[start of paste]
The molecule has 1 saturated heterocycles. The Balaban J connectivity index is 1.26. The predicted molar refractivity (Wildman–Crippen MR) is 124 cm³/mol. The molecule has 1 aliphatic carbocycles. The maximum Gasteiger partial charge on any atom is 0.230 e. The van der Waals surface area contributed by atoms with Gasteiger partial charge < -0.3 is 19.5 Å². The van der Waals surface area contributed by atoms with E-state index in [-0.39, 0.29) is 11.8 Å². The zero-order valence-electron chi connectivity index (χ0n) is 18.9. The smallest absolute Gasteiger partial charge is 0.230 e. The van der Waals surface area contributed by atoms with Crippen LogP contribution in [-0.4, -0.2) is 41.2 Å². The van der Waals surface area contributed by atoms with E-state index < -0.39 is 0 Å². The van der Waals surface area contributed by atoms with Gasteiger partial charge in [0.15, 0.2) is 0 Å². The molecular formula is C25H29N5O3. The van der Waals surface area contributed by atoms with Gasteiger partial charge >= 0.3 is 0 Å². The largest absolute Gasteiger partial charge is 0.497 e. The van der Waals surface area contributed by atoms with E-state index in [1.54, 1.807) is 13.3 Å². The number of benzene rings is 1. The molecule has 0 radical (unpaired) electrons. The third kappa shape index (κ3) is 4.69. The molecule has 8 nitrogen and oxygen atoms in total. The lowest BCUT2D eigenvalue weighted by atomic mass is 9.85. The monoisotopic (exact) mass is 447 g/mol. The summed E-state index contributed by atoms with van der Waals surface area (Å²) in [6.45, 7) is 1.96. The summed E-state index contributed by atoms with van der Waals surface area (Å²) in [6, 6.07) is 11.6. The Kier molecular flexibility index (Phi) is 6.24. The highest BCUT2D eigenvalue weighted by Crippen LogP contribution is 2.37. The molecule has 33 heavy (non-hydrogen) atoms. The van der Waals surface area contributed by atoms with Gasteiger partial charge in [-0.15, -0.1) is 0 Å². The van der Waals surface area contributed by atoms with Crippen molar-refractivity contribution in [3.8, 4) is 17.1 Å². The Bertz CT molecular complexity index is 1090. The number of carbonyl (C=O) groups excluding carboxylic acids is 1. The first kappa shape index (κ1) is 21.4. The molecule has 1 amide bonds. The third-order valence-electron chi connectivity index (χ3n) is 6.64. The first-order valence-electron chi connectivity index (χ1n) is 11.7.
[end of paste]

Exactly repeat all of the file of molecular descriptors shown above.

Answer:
The molecule has 1 saturated heterocycles. The Balaban J connectivity index is 1.26. The predicted molar refractivity (Wildman–Crippen MR) is 124 cm³/mol. The molecule has 1 aliphatic carbocycles. The maximum Gasteiger partial charge on any atom is 0.230 e. The van der Waals surface area contributed by atoms with Gasteiger partial charge < -0.3 is 19.5 Å². The van der Waals surface area contributed by atoms with E-state index in [-0.39, 0.29) is 11.8 Å². The zero-order valence-electron chi connectivity index (χ0n) is 18.9. The smallest absolute Gasteiger partial charge is 0.230 e. The van der Waals surface area contributed by atoms with Crippen LogP contribution in [-0.4, -0.2) is 41.2 Å². The van der Waals surface area contributed by atoms with E-state index < -0.39 is 0 Å². The van der Waals surface area contributed by atoms with Gasteiger partial charge in [0.15, 0.2) is 0 Å². The molecular formula is C25H29N5O3. The van der Waals surface area contributed by atoms with Gasteiger partial charge >= 0.3 is 0 Å². The largest absolute Gasteiger partial charge is 0.497 e. The van der Waals surface area contributed by atoms with E-state index in [1.54, 1.807) is 13.3 Å². The number of benzene rings is 1. The molecule has 0 radical (unpaired) electrons. The third kappa shape index (κ3) is 4.69. The molecule has 8 nitrogen and oxygen atoms in total. The lowest BCUT2D eigenvalue weighted by atomic mass is 9.85. The monoisotopic (exact) mass is 447 g/mol. The summed E-state index contributed by atoms with van der Waals surface area (Å²) in [6.45, 7) is 1.96. The summed E-state index contributed by atoms with van der Waals surface area (Å²) in [6, 6.07) is 11.6. The Kier molecular flexibility index (Phi) is 6.24. The highest BCUT2D eigenvalue weighted by Crippen LogP contribution is 2.37. The molecule has 33 heavy (non-hydrogen) atoms. The van der Waals surface area contributed by atoms with Gasteiger partial charge in [-0.15, -0.1) is 0 Å². The van der Waals surface area contributed by atoms with Crippen molar-refractivity contribution in [3.8, 4) is 17.1 Å². The Bertz CT molecular complexity index is 1090. The number of carbonyl (C=O) groups excluding carboxylic acids is 1. The first kappa shape index (κ1) is 21.4. The molecule has 1 amide bonds. The third-order valence-electron chi connectivity index (χ3n) is 6.64. The first-order valence-electron chi connectivity index (χ1n) is 11.7.